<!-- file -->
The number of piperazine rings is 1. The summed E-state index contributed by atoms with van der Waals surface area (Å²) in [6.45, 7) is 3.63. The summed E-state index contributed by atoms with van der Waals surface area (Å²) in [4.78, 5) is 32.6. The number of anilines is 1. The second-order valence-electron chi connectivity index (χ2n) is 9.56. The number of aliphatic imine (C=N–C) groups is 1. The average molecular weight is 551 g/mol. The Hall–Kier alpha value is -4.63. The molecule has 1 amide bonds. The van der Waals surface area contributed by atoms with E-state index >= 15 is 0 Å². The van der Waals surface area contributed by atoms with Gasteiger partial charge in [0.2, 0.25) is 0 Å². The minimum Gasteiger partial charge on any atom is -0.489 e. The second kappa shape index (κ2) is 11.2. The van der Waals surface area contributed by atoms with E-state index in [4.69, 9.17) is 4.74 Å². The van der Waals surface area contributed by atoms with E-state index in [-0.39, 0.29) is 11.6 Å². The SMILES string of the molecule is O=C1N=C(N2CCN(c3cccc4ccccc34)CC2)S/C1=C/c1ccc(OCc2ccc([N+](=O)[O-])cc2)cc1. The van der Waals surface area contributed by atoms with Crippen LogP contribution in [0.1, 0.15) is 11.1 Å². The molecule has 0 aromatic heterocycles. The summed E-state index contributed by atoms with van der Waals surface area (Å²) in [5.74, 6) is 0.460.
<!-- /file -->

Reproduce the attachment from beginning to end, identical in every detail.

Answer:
The number of piperazine rings is 1. The summed E-state index contributed by atoms with van der Waals surface area (Å²) in [6.45, 7) is 3.63. The summed E-state index contributed by atoms with van der Waals surface area (Å²) in [4.78, 5) is 32.6. The number of anilines is 1. The second-order valence-electron chi connectivity index (χ2n) is 9.56. The number of aliphatic imine (C=N–C) groups is 1. The average molecular weight is 551 g/mol. The Hall–Kier alpha value is -4.63. The molecule has 1 amide bonds. The van der Waals surface area contributed by atoms with E-state index >= 15 is 0 Å². The van der Waals surface area contributed by atoms with Gasteiger partial charge in [0.2, 0.25) is 0 Å². The minimum Gasteiger partial charge on any atom is -0.489 e. The second kappa shape index (κ2) is 11.2. The van der Waals surface area contributed by atoms with E-state index in [4.69, 9.17) is 4.74 Å². The van der Waals surface area contributed by atoms with E-state index in [-0.39, 0.29) is 11.6 Å². The SMILES string of the molecule is O=C1N=C(N2CCN(c3cccc4ccccc34)CC2)S/C1=C/c1ccc(OCc2ccc([N+](=O)[O-])cc2)cc1. The van der Waals surface area contributed by atoms with Crippen LogP contribution in [0.1, 0.15) is 11.1 Å². The molecule has 0 aromatic heterocycles. The summed E-state index contributed by atoms with van der Waals surface area (Å²) in [5.74, 6) is 0.460.